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Leaning close into Ansel Adams' photograph "Canyon de Chelly National Monument," created in 1942, I saw the fine dark outline of a tree, far away, down by the river. It was so clear, and so sharp, I felt like I could reach out my hand and gently lift it from the valley floor.
I've been making images professionally almost all of my adult life, and like so many of us today, I have a camera in my pocket at all times, and I document life as I go. Making pictures is easy these days. But it wasn't always that way, and as I walked from print to print through the Museum of Fine Arts' "Ansel Adams In Our Time" exhibition, I could feel the excitement of a very different era of photography pulling me along, my heart in my throat. It took me back to my days of black and white photography, pushing film into cameras, bathing it in developer, printing on glossy paper in the red light of a darkroom, and letting the soft illumination of an enlarger play through my fingers as I struggled to get the print I wanted.
Back then, before the distractions of mobile phones or the internet, I would look at Adams' images in books, and marvel at his deep shadows and bright highlights, his burned dark skies, his high contrast, and his extraordinary detail. I sought out his images, read his amazingly detailed guides, and I borrowed some of his ideas.
Years rolled by, black and white started to go away, and digital arrived. One day I bought a digital camera and it was all over. No more orange filters, no more loading film in the dark, no more watching images emerge in the low red light as you rocked the magic liquid across them in the tray.
But now I found myself at the MFA looking at photographs — both nostalgic for the days when we used film and exhilarated to find Adams' images as powerful, exciting and enduring as they've ever been.
Photography is part art, part craft — and a huge amount of patience and persistence. You can see all of this in Adams' work. With his fine grained, high contrast expansive photographs of iconic American landscapes, he's everyone's photographer, but considering the extraordinary feat it must have been to create images like "Clearing Winter Storm" over half a century ago, he's also an inspiration to anyone who's ever picked up a camera. He's a photographer's photographer.
He had to know his cameras, so he could quickly set them up to capture the image in focus when the moment arrived. He had to know his film, so he'd know just how to expose it, without using a light meter if necessary. He had to know his chemicals so he could create fine grain on his large format negative to give him the detail and contrast he wanted. He had to understand the colors in front of him so he'd know which filter to use to darken the blues, or bring out the detail in the greens when transformed into black and white.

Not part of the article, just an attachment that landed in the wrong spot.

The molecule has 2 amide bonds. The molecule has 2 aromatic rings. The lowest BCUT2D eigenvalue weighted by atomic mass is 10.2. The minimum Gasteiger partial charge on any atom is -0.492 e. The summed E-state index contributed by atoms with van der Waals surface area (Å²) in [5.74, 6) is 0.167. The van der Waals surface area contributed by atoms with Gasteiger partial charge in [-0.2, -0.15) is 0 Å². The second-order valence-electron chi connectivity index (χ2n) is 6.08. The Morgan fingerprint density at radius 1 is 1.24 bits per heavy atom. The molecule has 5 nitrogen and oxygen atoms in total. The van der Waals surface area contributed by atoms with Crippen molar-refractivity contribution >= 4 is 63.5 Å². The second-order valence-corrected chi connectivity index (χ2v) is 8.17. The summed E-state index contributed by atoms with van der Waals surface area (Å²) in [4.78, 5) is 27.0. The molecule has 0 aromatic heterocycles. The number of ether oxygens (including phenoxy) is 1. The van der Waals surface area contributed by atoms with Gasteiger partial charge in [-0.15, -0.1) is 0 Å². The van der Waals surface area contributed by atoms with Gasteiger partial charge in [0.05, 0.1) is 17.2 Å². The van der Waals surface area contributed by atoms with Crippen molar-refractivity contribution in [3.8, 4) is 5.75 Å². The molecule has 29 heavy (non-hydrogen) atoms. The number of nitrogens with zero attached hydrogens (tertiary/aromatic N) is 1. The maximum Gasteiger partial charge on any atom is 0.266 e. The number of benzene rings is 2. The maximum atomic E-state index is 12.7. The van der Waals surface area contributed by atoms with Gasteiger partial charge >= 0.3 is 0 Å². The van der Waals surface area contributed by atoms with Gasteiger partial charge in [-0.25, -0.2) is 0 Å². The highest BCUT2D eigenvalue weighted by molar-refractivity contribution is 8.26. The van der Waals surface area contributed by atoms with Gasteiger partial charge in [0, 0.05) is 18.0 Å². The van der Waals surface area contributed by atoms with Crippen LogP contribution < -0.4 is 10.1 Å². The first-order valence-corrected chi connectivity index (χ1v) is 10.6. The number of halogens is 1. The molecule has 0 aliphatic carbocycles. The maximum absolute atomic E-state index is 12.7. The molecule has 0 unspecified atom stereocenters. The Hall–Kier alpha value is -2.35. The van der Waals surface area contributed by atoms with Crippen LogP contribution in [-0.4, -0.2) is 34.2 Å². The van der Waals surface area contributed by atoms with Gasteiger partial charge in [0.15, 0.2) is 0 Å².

In the darkroom, once Adams had developed his negatives, he would return to them over and over again to create the image he'd envisioned.
Adams may be mostly known today for his landscapes, but "Ansel Adams In Our Time" shows a broad selection of his work, portraits, buildings and the American landscape standing back, and close up. It also illustrates the ways his intense mastery of his craft has influenced photographers who came after him.
Of the 200 or so images in the MFA's exhibition, half are by Adams and the rest are of a broad range of subjects by other photographers and artists, some from before Adams' time, and some who are pushing the boundaries of photography today. Like Meghann Riepenhoff who wades into the ocean to create dynamic cyanotypes that record the movement of waves and sand, or Abelardo Morell who constructs a camera obscura with a tent and then blends the image the camera sees with the ground beneath it.
Adams often used musical terms to describe his process, says MFA curator of photographs Karen Haas. He would say his negatives were like a musical score, and each print from that negative was like a performance from that score, she says.
By waiting for the light to paint the landscape the way he wanted, and by building on that in the darkroom, he developed his unmistakable style that made the prints of many of the great photographers who came before him look lifeless and flat. With swirling clouds and relentless dark rivers, Adams perfected the craft, and added emotion.
"He wanted us to experience the same emotional response that he was feeling at the time of his making each picture," says Haas.
For example, to capture the view across Yosemite valley in "Clearing Winter Storm," he knew he wanted to set up his camera on a rocky outcrop called Inspiration Point. But then he had to wait and watch. Watching the light fall across the mountains and waiting for that moment. One day, after a storm, that moment arrived. He raced up the valley and made the image.
"It's a really amazing view," says Haas, "and one that he tried for years to capture, and managed to do on this one particular day."
Here's Haas explaining Adams different approach to that photograph, and another, "Rain, Yosemite Valley," he made a few years later of the same view:
You might ask yourself how much of this process remains for the photographer today. The technology and the way we make photographs has changed. There's no waiting for film to develop, and the darkroom is a bright computer screen. But the way light falls across Yosemite hasn't changed. The mastery of the craft hasn't changed. The persistence and patience needed to capture that perfect moment are as real today as they were that day, when Ansel Adams climbed up to Inspiration Point.
"Ansel Adams In Our Time" is at the Museum of Fine Arts in Boston through Feb. 24.
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